Drama Training in a Post-Brexit World

2016 seems to have been a shocker of year. I don’t think various bites of terrible news, deaths etc are purely a response to Brexit but Brexit has the misfortune of being a June event and some news of a couple of weeks ago really made me consider the performance arts industry’s options in light of that referendum.

The news that the 32 year old Poor School will shut its doors really shocked me. The Poor School was aimed at older people who wanted to train but who didn’t have the time or the money to commit to the full course, which are now over £9000 per academic year. The Poor School offered a two-year course which cost £2,190 per term for six terms and shorter, four-day courses were also available. There has been no statement but from my personal experience in a Drama examination board (aimed at pre-university candidates) it is clear drama schools are not only limiting their intake but they expect more from their students. When actors, such as Tom Hiddleston discuss how off-putting tuition fees are for poorer students it is a worthy fight that ignores how students get in a position to even be accepted on the courses in the first place; expensive after school classes and tuition within the private school system. It is rare that state funded schools do drama/music exams in my experience because it is a cost many lower income families

Crucially drama schools are reluctant to take on young students (18-21) so not only are they are expected to do something else in this time (University? Too expensive. Local drama training? Also too expensive) and the body that accredited many of the UK’s drama schools, Drama UK, closed after many top drama schools left leaving only a small number. The reasoning was that formerly independent drama schools were now accredited by the university system and didn’t need Drama UK anymore but to compare the specific vocational teaching of drama with universities which may teach drama but have a more traditional focus takes away what makes drama training so special and so craved. It is quite apparent that the system will soon have to adapt to a generation of actors that have done something else before becoming actors. I think currently there is a lot of suspicion over older actors who have been in the business for years, let alone those that come into the field after doing something else because they have the time/money to train.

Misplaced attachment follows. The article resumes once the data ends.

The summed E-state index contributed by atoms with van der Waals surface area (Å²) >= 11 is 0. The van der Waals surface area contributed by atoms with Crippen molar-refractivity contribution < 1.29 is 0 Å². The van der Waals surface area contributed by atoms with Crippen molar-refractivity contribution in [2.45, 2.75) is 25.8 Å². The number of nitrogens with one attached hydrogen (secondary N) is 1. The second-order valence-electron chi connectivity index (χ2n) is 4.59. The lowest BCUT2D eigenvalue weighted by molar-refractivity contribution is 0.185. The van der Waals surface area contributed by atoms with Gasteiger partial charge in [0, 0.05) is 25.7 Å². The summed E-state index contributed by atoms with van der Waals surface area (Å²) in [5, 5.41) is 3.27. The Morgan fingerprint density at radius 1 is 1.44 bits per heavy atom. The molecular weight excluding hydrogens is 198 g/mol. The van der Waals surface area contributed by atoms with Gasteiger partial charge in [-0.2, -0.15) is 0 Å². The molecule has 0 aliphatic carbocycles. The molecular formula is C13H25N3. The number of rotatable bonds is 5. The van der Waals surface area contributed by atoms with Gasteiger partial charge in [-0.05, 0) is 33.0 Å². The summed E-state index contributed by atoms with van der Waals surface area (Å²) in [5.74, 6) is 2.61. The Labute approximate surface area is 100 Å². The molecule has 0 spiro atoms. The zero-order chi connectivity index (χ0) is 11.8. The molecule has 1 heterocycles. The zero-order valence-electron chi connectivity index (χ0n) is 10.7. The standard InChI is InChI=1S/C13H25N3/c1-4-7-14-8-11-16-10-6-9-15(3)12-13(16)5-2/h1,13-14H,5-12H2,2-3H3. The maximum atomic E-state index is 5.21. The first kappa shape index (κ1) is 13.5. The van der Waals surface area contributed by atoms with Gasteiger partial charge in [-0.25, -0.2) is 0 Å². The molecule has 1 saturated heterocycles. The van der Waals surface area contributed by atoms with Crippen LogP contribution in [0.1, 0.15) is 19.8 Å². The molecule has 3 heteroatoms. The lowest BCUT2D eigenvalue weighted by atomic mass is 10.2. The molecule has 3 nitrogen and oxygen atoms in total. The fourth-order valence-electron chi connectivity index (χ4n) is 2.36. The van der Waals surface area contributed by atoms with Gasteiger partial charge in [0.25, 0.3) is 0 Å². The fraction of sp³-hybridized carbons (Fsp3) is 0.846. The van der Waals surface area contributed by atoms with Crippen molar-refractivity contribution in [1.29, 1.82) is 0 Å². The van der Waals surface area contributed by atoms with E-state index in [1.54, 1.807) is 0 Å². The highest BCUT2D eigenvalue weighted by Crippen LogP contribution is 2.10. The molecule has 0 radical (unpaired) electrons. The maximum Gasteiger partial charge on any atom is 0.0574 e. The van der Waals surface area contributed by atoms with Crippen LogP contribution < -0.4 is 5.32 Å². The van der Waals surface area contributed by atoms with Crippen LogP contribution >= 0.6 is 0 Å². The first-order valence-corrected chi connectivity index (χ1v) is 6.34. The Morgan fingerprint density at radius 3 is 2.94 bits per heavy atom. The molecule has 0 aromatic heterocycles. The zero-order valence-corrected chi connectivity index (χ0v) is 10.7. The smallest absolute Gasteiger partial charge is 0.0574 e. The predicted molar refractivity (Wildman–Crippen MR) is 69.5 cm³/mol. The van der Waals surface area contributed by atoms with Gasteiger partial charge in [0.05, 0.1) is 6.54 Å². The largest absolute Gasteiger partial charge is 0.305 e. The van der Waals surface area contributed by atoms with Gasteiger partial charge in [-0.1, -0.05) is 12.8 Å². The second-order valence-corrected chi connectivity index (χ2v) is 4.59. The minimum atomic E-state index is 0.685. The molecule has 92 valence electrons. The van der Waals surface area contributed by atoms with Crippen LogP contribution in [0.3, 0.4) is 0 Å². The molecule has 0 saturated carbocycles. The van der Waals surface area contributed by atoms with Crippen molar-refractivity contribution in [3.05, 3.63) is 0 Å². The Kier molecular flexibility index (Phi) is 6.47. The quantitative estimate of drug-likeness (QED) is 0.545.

In reference to Brexit who knows what the legacy will be in terms of acting students who come to schools like RADA and CSSD from overseas. It is naïve to not realise that not only are many of London’s finest creatives European but they are here because of the freedom of movement, what costs (both creative and financial) will happen to many of London’s theatres because they are now limited in what talent they can employ. No more Ivo Van Hoves, no more Miriam Buethers. It will be a devastating loss. If we are lucky we may get a lot of Americans from a Post-Trump USA.

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